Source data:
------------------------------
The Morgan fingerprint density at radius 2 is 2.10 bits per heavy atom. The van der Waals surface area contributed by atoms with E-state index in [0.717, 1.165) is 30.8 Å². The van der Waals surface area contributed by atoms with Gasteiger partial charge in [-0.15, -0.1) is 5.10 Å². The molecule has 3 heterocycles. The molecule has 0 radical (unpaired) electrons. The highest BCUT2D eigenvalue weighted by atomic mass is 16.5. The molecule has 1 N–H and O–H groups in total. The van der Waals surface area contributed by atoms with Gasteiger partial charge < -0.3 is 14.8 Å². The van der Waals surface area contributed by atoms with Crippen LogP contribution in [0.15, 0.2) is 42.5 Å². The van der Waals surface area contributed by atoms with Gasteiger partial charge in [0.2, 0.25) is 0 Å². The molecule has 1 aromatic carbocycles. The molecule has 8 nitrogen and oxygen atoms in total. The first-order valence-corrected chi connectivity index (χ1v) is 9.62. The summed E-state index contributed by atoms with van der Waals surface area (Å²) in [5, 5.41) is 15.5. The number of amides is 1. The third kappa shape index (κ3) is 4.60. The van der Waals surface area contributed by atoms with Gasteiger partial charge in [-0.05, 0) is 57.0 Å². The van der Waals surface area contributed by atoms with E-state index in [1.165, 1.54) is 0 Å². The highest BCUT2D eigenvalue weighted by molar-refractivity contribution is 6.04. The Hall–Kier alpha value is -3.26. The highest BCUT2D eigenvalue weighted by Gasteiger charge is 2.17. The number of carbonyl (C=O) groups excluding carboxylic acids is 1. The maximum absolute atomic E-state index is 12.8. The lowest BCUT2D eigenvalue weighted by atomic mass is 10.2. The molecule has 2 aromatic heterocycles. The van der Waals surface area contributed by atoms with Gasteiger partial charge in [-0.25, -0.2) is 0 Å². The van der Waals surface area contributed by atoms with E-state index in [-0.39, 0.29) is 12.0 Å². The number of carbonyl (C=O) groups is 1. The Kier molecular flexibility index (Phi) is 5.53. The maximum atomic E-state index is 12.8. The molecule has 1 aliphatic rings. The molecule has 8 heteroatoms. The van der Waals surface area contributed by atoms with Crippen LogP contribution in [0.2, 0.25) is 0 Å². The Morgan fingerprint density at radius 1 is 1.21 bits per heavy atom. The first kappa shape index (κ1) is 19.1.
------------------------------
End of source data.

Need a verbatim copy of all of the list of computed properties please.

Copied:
The Morgan fingerprint density at radius 2 is 2.10 bits per heavy atom. The van der Waals surface area contributed by atoms with E-state index in [0.717, 1.165) is 30.8 Å². The van der Waals surface area contributed by atoms with Gasteiger partial charge in [-0.15, -0.1) is 5.10 Å². The molecule has 3 heterocycles. The molecule has 0 radical (unpaired) electrons. The highest BCUT2D eigenvalue weighted by atomic mass is 16.5. The molecule has 1 N–H and O–H groups in total. The van der Waals surface area contributed by atoms with Gasteiger partial charge < -0.3 is 14.8 Å². The van der Waals surface area contributed by atoms with Crippen LogP contribution in [0.15, 0.2) is 42.5 Å². The van der Waals surface area contributed by atoms with Gasteiger partial charge in [0.2, 0.25) is 0 Å². The molecule has 1 aromatic carbocycles. The molecule has 8 nitrogen and oxygen atoms in total. The first-order valence-corrected chi connectivity index (χ1v) is 9.62. The summed E-state index contributed by atoms with van der Waals surface area (Å²) in [5, 5.41) is 15.5. The number of amides is 1. The third kappa shape index (κ3) is 4.60. The van der Waals surface area contributed by atoms with Gasteiger partial charge in [-0.05, 0) is 57.0 Å². The van der Waals surface area contributed by atoms with E-state index in [1.165, 1.54) is 0 Å². The highest BCUT2D eigenvalue weighted by molar-refractivity contribution is 6.04. The Hall–Kier alpha value is -3.26. The highest BCUT2D eigenvalue weighted by Gasteiger charge is 2.17. The number of carbonyl (C=O) groups excluding carboxylic acids is 1. The maximum absolute atomic E-state index is 12.8. The lowest BCUT2D eigenvalue weighted by atomic mass is 10.2. The molecule has 2 aromatic heterocycles. The van der Waals surface area contributed by atoms with Gasteiger partial charge in [-0.25, -0.2) is 0 Å². The van der Waals surface area contributed by atoms with E-state index in [-0.39, 0.29) is 12.0 Å². The number of carbonyl (C=O) groups is 1. The Kier molecular flexibility index (Phi) is 5.53. The maximum atomic E-state index is 12.8. The molecule has 1 aliphatic rings. The molecule has 8 heteroatoms. The van der Waals surface area contributed by atoms with Crippen LogP contribution in [0.2, 0.25) is 0 Å². The Morgan fingerprint density at radius 1 is 1.21 bits per heavy atom. The first kappa shape index (κ1) is 19.1.